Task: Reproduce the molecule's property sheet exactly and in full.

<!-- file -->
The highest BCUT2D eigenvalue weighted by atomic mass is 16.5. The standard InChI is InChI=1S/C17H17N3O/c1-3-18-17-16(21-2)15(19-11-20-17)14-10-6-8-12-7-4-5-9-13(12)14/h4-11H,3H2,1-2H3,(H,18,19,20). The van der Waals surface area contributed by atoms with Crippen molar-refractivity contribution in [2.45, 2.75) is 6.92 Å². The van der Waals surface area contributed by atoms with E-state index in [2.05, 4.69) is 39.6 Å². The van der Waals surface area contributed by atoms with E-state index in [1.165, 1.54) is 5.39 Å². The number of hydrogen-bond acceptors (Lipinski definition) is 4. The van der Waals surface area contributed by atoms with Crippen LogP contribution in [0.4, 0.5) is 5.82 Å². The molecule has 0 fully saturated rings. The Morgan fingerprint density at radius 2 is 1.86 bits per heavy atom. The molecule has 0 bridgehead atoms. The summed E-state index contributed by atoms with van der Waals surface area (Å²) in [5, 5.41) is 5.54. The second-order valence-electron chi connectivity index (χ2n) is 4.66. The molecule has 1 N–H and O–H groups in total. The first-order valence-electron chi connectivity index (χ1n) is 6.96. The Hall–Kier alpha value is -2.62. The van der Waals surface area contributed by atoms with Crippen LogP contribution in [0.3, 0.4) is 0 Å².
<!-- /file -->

The highest BCUT2D eigenvalue weighted by atomic mass is 16.5. The standard InChI is InChI=1S/C17H17N3O/c1-3-18-17-16(21-2)15(19-11-20-17)14-10-6-8-12-7-4-5-9-13(12)14/h4-11H,3H2,1-2H3,(H,18,19,20). The van der Waals surface area contributed by atoms with Crippen molar-refractivity contribution in [2.45, 2.75) is 6.92 Å². The van der Waals surface area contributed by atoms with E-state index in [2.05, 4.69) is 39.6 Å². The van der Waals surface area contributed by atoms with E-state index in [1.165, 1.54) is 5.39 Å². The number of hydrogen-bond acceptors (Lipinski definition) is 4. The van der Waals surface area contributed by atoms with Crippen LogP contribution in [0.4, 0.5) is 5.82 Å². The molecule has 0 fully saturated rings. The Morgan fingerprint density at radius 2 is 1.86 bits per heavy atom. The molecule has 0 bridgehead atoms. The summed E-state index contributed by atoms with van der Waals surface area (Å²) in [5, 5.41) is 5.54. The second-order valence-electron chi connectivity index (χ2n) is 4.66. The molecule has 1 N–H and O–H groups in total. The first-order valence-electron chi connectivity index (χ1n) is 6.96. The Hall–Kier alpha value is -2.62. The van der Waals surface area contributed by atoms with Crippen LogP contribution in [0.3, 0.4) is 0 Å².